Silicon is a chemical element with the symbol Si and atomic number 14. It is the eighth most abundant in the Universe and the second most abundant element on Earth.
It is a tetravalent metalloid and semiconductor. It is a member of group 14 on the periodic table and its oxidation state is -2.
Several important compounds and materials of silicon are obtained from silicate minerals, including glass (silicon dioxide) in sand, and ceramics and abrasives (silicon carbide) made from clay. These substances are used in a wide variety of applications.
Silicon-based polymers and synthetic compounds, such as silicones, are also significant silicon-containing materials. They have nonstick and rubber-like properties and are often used in cookware, medicine (implants), sealants, adhesives, lubricants, and for insulation.
Silver is a tetravalent metalloid that belongs to group 12. It is the sixth most abundant in the Universe and the fourth most abundant element on Earth.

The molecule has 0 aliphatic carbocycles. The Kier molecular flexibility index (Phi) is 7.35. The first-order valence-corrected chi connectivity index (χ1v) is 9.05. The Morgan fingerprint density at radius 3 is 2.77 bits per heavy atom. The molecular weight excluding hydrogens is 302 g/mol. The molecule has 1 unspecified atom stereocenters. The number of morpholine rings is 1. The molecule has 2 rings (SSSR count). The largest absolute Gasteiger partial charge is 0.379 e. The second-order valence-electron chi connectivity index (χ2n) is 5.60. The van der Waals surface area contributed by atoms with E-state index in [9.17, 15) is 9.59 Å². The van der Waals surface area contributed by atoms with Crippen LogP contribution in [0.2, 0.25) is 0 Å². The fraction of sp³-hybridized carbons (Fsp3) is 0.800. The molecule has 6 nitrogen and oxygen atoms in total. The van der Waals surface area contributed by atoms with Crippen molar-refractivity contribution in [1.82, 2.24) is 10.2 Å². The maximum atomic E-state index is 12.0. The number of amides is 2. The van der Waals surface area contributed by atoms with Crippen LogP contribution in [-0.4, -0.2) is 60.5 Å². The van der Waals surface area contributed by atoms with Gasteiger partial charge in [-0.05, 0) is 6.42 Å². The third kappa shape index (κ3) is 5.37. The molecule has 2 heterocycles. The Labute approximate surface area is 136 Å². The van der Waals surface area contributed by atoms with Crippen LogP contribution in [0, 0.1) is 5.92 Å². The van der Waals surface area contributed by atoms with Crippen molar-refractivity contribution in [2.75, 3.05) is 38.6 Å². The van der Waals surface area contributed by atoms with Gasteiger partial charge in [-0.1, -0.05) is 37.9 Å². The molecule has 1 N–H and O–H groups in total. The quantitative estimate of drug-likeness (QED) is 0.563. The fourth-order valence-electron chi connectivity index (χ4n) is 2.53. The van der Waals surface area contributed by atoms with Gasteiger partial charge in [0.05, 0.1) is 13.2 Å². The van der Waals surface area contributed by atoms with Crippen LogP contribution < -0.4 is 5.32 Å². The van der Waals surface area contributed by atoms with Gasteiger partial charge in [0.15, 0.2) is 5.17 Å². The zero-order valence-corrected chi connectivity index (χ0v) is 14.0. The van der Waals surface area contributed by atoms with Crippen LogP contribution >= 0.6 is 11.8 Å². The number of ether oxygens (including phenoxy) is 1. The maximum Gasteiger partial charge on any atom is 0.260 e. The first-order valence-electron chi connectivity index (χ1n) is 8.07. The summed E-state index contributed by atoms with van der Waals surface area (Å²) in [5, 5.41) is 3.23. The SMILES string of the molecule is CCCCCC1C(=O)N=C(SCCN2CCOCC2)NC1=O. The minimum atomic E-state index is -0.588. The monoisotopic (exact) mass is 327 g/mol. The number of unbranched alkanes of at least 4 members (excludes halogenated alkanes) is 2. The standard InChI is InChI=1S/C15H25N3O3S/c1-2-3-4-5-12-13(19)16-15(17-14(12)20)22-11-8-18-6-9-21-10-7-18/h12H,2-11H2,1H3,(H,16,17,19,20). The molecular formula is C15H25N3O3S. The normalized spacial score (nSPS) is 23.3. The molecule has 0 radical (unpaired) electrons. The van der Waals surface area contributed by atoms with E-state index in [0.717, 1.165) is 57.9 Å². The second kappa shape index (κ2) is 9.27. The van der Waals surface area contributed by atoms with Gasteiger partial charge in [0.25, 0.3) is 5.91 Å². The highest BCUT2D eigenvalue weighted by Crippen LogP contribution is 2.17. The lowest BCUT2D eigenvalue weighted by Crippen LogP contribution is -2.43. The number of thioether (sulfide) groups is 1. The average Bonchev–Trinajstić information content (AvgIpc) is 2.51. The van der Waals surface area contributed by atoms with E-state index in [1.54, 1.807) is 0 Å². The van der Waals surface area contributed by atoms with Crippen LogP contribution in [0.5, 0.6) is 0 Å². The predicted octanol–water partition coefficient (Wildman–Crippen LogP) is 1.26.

It occurs in nature in a range of forms, most importantly as a component of natural silicates in soil, rocks and water. These substances are essential for plant growth, as well as for the formation of many other materials.
The most abundant naturally occurring form of silicon is the mineral silicon dioxide, which can be found in sand and other clays. It is also found in crystalline forms, such as quartz. It is also the main component of the substance in high-precision watches and clocks, and is a major element for the production of silicon wafers used in computer chips.